Electric Boat Preparing for Columbia-Class, But Supply Base Remains a Challenge
By: Megan Eckstein
September 17, 2019
GROTON, Conn. – General Dynamics Electric Boat broke ground on a Columbia-class submarine assembly facility at its Groton yard on Friday, kicking off one of the final facilities improvement projects the company needs ahead of a massive increase in submarine construction work in the coming decades.
Electric Boat and fellow shipbuilder Newport News Shipbuilding together will see a 250-percent increase in submarine tonnage that they will deliver to the Navy between 2017 and 2036 compared to the 20-year span before that. The increase is due to the Navy buying more Virginia-class attack boats, adding into the SSN design an 85-foot Virginia Payload Module (VPM) that contains 28 missile tubes, and building the Columbia-class of ballistic missile submarines (SSBNs).
The Columbia assembly building, coupled with a Virginia Payload Module special fixture building and additional module construction bays at the company’s Quonset Point yard in Rhode Island, marks among the final steps Electric Boat needs to take to get the yards physically ready for the bump in workload.
However, other challenges remain that are harder for the company to control: chiefly, fragility and risk in the supply base.
“We’re really into a new era of shipbuilding that is going to be a back-to-the-future kind of event for us: the last time we did a multi-program construction of submarines started basically in the ‘70s and it lasted a little bit more than 20 years, 25 years or so. And we’re going to do the same thing in the next 20 years,” Tom Plante, the director of strategic planning for Electric Boat, told USNI News on Sept. 13 ahead of the groundbreaking ceremony for the Columbia assembly building.
That 20-year stretch of sub-building from 1977 to 1996 included both the Ohio-class SSBNs and the Los Angeles class of SSNs. The submarine industrial base churned out 4.2 subs a year on average, and 767,250 tons of undersea capability in total.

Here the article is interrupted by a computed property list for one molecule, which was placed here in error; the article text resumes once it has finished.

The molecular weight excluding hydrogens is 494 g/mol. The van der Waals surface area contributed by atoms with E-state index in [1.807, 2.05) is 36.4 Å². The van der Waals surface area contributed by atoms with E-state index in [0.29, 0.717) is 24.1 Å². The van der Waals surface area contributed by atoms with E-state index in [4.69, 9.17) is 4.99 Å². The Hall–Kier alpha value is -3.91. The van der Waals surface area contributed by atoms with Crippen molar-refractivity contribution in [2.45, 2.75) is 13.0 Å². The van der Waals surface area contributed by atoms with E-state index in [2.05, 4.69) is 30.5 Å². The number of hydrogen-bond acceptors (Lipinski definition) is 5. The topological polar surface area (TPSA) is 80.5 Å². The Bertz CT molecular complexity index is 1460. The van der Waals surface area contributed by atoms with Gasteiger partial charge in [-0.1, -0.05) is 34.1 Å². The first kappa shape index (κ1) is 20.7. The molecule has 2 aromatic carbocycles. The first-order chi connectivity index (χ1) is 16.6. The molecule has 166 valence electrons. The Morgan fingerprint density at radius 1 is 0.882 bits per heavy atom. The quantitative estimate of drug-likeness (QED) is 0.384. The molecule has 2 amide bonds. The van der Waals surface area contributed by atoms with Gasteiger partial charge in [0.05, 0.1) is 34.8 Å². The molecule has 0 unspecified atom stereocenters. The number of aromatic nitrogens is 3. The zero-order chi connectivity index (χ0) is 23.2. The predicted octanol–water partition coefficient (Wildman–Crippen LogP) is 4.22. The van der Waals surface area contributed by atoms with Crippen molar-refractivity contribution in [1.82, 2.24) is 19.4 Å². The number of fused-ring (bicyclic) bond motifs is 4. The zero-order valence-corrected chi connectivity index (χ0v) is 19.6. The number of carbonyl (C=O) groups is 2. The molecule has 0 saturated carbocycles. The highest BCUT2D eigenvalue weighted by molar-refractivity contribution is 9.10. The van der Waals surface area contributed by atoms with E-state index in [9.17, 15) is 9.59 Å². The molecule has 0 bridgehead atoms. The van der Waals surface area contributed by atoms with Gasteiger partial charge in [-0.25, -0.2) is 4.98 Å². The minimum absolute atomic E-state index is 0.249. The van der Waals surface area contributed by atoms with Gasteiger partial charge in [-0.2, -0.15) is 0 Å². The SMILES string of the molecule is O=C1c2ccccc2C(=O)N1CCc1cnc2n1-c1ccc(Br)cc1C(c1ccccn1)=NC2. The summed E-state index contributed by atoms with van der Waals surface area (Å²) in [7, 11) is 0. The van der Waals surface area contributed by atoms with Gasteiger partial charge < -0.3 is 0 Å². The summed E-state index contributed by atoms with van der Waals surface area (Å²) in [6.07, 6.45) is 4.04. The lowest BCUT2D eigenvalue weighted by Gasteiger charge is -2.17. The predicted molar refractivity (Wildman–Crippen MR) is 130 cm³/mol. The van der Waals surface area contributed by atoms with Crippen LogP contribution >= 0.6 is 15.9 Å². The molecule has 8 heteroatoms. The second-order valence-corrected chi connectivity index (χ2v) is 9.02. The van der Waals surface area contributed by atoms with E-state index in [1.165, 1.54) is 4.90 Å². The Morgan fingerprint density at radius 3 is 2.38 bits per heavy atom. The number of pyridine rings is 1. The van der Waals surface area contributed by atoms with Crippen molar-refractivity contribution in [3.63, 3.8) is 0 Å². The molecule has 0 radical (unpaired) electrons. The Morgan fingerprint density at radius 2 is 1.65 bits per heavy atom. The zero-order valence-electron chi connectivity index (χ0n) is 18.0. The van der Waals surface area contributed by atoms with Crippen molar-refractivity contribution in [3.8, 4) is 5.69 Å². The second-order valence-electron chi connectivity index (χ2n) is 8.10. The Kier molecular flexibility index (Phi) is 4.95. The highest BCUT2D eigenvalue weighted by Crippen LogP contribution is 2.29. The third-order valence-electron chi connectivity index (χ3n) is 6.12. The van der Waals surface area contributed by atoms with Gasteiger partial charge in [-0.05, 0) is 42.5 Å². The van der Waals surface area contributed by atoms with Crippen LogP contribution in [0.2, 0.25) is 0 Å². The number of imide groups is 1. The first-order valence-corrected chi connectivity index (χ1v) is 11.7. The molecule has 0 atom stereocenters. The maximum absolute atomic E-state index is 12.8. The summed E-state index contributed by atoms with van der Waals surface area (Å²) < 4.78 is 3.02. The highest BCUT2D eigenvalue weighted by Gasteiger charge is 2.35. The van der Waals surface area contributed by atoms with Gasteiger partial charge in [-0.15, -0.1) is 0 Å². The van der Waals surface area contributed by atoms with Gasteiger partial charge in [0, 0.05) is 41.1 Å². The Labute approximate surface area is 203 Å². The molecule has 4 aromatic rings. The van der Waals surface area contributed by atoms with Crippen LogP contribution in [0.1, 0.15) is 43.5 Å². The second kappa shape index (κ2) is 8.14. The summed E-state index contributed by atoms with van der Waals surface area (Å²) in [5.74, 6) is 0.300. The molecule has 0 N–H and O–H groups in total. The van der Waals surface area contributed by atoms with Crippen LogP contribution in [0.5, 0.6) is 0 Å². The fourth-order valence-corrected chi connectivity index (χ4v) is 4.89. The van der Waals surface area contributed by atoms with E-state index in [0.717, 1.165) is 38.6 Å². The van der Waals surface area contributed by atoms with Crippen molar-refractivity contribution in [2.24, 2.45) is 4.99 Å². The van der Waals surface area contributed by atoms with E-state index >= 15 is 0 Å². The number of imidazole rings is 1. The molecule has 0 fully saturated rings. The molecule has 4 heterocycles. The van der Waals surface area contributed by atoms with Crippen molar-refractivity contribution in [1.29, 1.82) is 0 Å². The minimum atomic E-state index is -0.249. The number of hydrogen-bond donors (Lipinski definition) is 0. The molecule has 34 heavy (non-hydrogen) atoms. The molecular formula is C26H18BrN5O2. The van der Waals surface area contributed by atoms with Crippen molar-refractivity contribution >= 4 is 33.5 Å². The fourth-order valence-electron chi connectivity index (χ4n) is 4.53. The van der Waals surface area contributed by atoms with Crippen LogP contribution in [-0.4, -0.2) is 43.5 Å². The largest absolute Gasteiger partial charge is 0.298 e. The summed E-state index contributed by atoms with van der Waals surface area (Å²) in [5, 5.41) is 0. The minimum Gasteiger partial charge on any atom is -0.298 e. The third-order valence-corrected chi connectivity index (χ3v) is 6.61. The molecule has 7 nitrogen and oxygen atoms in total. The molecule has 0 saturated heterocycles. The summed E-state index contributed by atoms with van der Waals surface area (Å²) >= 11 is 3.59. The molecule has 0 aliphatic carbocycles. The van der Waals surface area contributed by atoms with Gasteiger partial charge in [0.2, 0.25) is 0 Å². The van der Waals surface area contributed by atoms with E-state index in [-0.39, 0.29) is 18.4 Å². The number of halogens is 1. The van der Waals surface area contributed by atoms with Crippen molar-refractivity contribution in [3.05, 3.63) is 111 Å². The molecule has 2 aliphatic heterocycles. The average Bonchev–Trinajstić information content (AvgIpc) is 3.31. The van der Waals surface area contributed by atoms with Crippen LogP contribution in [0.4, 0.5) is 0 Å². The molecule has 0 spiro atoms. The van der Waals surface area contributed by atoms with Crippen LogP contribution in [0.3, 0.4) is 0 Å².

Though the two shipbuilding yards involved and the fundamentals of managing two programs simultaneously remain the same, the capacity of industry to build submarines is greatly diminished from this heyday in the 1970s and 1980s, Plante said.
“We don’t have the breadth of capability out there we had the last time we did this. We went from 4.2 submarines per year – between us and Newport News we delivered 62 [Los Angeles]-class submarines and 17 of the 18 Ohio-class SSBNs in the period between 1977 and 1996 – that’s 4.2 submarines per year between us and Newport News. Then we went into a low-rate production period. Berlin Wall comes down, Cold War ends, peace dividend, Navy cancels the Seawolf program. So starting in 1997, and going all the way to 2016, between us and Newport News the average delivery of submarines was 0.8,” he said.
“A lot of people left the business, and we went from a very robust supply base to one that’s very challenged, with 80-percent sole-source suppliers. We lost sources of supply all over the place.”
The last time Electric Boat and Newport News worked on two types of submarines at once, they had 17,000 suppliers, he said. Today the supply base stands at just 3,500, heading into the 250-percent increase in workload to achieve 2.3 subs a year and 524,750 total tons of submarines.
Among those suppliers, 324 have been assessed as “critical” for the submarine programs and are being carefully monitored for their ongoing capacity and quality of work.
Plante said Congress will continue to make money available to Electric Boat to invest in weak spots in the supply base through facilities upgrades and workforce training for critical suppliers and to encourage additional companies to join the market to supplement sole-source providers of critical parts.
However, it may be too late.
Start of construction at Electric Boat for the first-in-class USS Columbia (SSBN-826) is set for Fiscal Year 2021. However, advance construction and procurement activities typically start about two years ahead, meaning that suppliers of components big and small for the Columbia and Virginia programs are already seeing their workload jump, and if they can’t keep up today, one or both production lines could face delays down the road.